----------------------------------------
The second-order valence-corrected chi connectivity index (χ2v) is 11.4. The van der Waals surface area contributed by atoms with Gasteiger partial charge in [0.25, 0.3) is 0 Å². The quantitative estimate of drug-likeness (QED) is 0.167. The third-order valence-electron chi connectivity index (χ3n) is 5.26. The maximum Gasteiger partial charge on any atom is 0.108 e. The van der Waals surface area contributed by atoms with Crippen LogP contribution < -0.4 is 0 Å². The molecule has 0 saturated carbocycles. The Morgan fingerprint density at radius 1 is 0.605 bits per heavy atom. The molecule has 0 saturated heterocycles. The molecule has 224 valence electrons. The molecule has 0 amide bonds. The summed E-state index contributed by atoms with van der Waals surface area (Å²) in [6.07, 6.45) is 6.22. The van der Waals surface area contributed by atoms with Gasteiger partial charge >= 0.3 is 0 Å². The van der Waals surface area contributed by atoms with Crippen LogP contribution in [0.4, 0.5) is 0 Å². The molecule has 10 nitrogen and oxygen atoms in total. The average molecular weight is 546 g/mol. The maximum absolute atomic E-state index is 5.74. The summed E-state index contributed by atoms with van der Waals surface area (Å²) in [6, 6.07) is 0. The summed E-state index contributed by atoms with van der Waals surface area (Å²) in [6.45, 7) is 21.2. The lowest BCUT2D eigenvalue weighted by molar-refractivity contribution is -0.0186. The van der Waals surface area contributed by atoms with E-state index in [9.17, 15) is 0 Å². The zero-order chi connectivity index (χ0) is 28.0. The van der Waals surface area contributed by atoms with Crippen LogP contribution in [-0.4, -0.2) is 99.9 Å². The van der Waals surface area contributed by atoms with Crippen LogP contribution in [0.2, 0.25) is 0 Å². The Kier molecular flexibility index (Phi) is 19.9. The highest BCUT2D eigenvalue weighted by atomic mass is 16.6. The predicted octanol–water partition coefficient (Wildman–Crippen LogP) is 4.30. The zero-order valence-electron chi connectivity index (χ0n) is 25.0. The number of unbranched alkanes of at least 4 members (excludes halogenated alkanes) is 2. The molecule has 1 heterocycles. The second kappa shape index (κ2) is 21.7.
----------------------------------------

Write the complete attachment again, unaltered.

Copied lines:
The second-order valence-corrected chi connectivity index (χ2v) is 11.4. The van der Waals surface area contributed by atoms with Gasteiger partial charge in [0.25, 0.3) is 0 Å². The quantitative estimate of drug-likeness (QED) is 0.167. The third-order valence-electron chi connectivity index (χ3n) is 5.26. The maximum Gasteiger partial charge on any atom is 0.108 e. The van der Waals surface area contributed by atoms with Crippen LogP contribution < -0.4 is 0 Å². The molecule has 0 saturated carbocycles. The Morgan fingerprint density at radius 1 is 0.605 bits per heavy atom. The molecule has 0 saturated heterocycles. The molecule has 224 valence electrons. The molecule has 0 amide bonds. The summed E-state index contributed by atoms with van der Waals surface area (Å²) in [6.07, 6.45) is 6.22. The van der Waals surface area contributed by atoms with Gasteiger partial charge >= 0.3 is 0 Å². The van der Waals surface area contributed by atoms with Crippen LogP contribution in [0.4, 0.5) is 0 Å². The molecule has 10 nitrogen and oxygen atoms in total. The average molecular weight is 546 g/mol. The maximum absolute atomic E-state index is 5.74. The summed E-state index contributed by atoms with van der Waals surface area (Å²) in [6, 6.07) is 0. The summed E-state index contributed by atoms with van der Waals surface area (Å²) in [6.45, 7) is 21.2. The lowest BCUT2D eigenvalue weighted by molar-refractivity contribution is -0.0186. The van der Waals surface area contributed by atoms with E-state index in [9.17, 15) is 0 Å². The zero-order chi connectivity index (χ0) is 28.0. The van der Waals surface area contributed by atoms with Crippen LogP contribution in [-0.4, -0.2) is 99.9 Å². The van der Waals surface area contributed by atoms with Crippen LogP contribution in [0.2, 0.25) is 0 Å². The Kier molecular flexibility index (Phi) is 19.9. The highest BCUT2D eigenvalue weighted by atomic mass is 16.6. The predicted octanol–water partition coefficient (Wildman–Crippen LogP) is 4.30. The zero-order valence-electron chi connectivity index (χ0n) is 25.0. The number of unbranched alkanes of at least 4 members (excludes halogenated alkanes) is 2. The molecule has 1 heterocycles. The second kappa shape index (κ2) is 21.7.